I was talking to K and she pointed out that I missed the point of this whole “internet” thing. Apparently the goal of writing for the internet is not to sound like a pedantic stuff-bucket? This is something I hadn’t yet realized – I mostly use the internet to watch videos of Louis Scott Vargas playing Magic cards, since I don’t have much time to play myself these days.
So she told me, you should write this next thing as though you’re just writing an email to somebody, telling them some weird stuff about toxoplasma. And, yeah, put in references. But you’re not writing a critical essay here. Even if you were, I’m not sure you’d want to sound so stiff.
What can I say: I’m just a real formal dude? But here goes: wacky information about toxoplasma. Which I was researching as part of a general interest in mind control – the book has a fair bit about identity and how your brain works, so the idea that a parasite can exert a big influence on (mouse, documented in controlled studies, and human, possibly, suggested by observational studies comparing otherwise similar people who are and are not infected) the mammalian brain seemed pretty wild.
So, what does toxoplamsa do?
Well, fine: I guess it might be worthwhile to mention briefly what toxoplasma is. Parasite. Forms cysts in the brain. Lives part of its life cycle in a variety of mammals, including mice and humans, and part of its life cycle only in cat gut: it can’t complete the whole cycle without getting into a cat. It can also be transmitted from mothers to unborn children, and probably from males to females during sex.
In rats, toxoplasma makes its host less afraid of cat smell. If you compare the amount of time spent exploring a sandy maze dribbled with rabbit urine to a sandy maze dribbled with cat urine, a normal rat will spend most of its time in the rabbit area. A rat with a chronic toxoplasma infection will hang out in the cat section.
So that seems normal enough, right? The parasite has to get into cats, it makes rats not fear cats. Or at least stop avoiding cat smells. Which in theory should make the rat more likely to be gobbled up.
But it’s not just a change in response to cat smells. Rats infected with toxoplasma behave more recklessly in general – one test you can use is “open arm exploration,” which is less grisly than it might sound. Build a play space with a roof over some parts and no roof over others, and monitor the fraction of time that the rat spends in the open area. Theoretically being out in the open should make the rat feel scared, so it won’t do it much. A toxoplasma-infected rat will hang out in the open more. Why? Well, one possible explanation is that the parasite increases dopamine production in the brain – this is speculation, but perhaps the extra dopamine makes exploration more pleasurable, and therefore worth doing even when there are risks involved.
And here’s one last set of bonus curiosities – wacky things to consider for a parasite that seems to be sexually transmitted (which I guess I didn’t actually explain above. Sexual transmission seems to happen in humans, but hasn’t been experimentally verified because that would be evil, and definitely can occur in dogs, goats, sheep… ). Would it be reasonable to expect that the parasite would increase a male carrier’s chance of sexual coupling? Perhaps, right? But this is difficult (but not impossible, obviously) to assess – I’m no expert in rodent attractiveness. Are you?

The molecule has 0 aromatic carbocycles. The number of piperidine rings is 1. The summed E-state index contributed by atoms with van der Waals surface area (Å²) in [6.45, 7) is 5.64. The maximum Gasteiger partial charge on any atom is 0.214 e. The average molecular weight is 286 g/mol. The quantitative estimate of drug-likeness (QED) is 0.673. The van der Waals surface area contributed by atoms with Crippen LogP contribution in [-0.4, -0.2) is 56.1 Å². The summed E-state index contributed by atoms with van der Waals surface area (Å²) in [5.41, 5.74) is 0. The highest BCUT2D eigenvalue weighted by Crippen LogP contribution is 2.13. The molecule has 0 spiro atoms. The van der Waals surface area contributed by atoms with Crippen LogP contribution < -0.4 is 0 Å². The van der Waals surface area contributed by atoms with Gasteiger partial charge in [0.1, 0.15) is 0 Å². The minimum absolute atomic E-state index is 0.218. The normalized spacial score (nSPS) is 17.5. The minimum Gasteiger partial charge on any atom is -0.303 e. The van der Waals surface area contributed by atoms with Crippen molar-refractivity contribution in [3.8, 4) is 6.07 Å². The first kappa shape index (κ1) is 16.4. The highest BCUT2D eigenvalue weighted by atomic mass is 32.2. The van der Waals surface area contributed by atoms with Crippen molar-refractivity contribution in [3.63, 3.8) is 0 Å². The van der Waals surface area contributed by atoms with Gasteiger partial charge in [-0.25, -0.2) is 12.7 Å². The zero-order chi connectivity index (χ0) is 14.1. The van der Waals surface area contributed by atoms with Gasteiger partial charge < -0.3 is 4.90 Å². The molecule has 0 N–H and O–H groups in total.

The goofy thing is, toxoplasma can infect a wide variety of mammals. Not just rats. And mammals are pretty similar to each other. Toxoplasma presumably only evolved to control rats, because any particular toxoplasma gene requires ingestion by a cat in order to propagate. But some of the mechanisms that toxoplasma evolved in order to manipulate rats may well function in other species: it seems to have an effect on the perception of cat urine smell in humans. And infected human males are taller and reputedly better-looking than uninfected males, presumably due to higher testosterone levels. Perhaps the same mechanism makes male rats appear more alluring?
Still, toxoplasmosis is a disease. People can get sick and die from it, especially babies and AIDS patients. But other than that whole “risk of death” thing, problematic, sure, the next biggest negative consequence of toxoplasma infection is that it seems to increase your chances of being eaten by a cat. Especially if you are a rat. Slower reaction times, sunnier outlook on life with that increased dopamine, less risk aversion. Perhaps a bit more fooling around, although that’s not really related to being eaten, that might be an evolved consequence of the potential for sexual transmission of the infection.
But, weighing all of that, there is a chance that you, if you are a human male reading this, unlikely to be eaten by a cat, might want to be infected by toxoplasma. Personally I don’t – I find the whole parasitic mind control thing creepy – but it’s not as though there are zero traits that could be considered positive externalities. If you are a human female reading this, then, yes, there is a chance that the infection could be passed to a fetus if you ever happen to want biological children. But there is also observational data suggesting that toxoplasma infection increases female intelligence (it is suggested that the infection makes men less intelligent – more daring, more sexually alluring… dumber. Can’t have everything, can you?).
Anyway, that’s some information about toxoplasma. What a wacky little protist.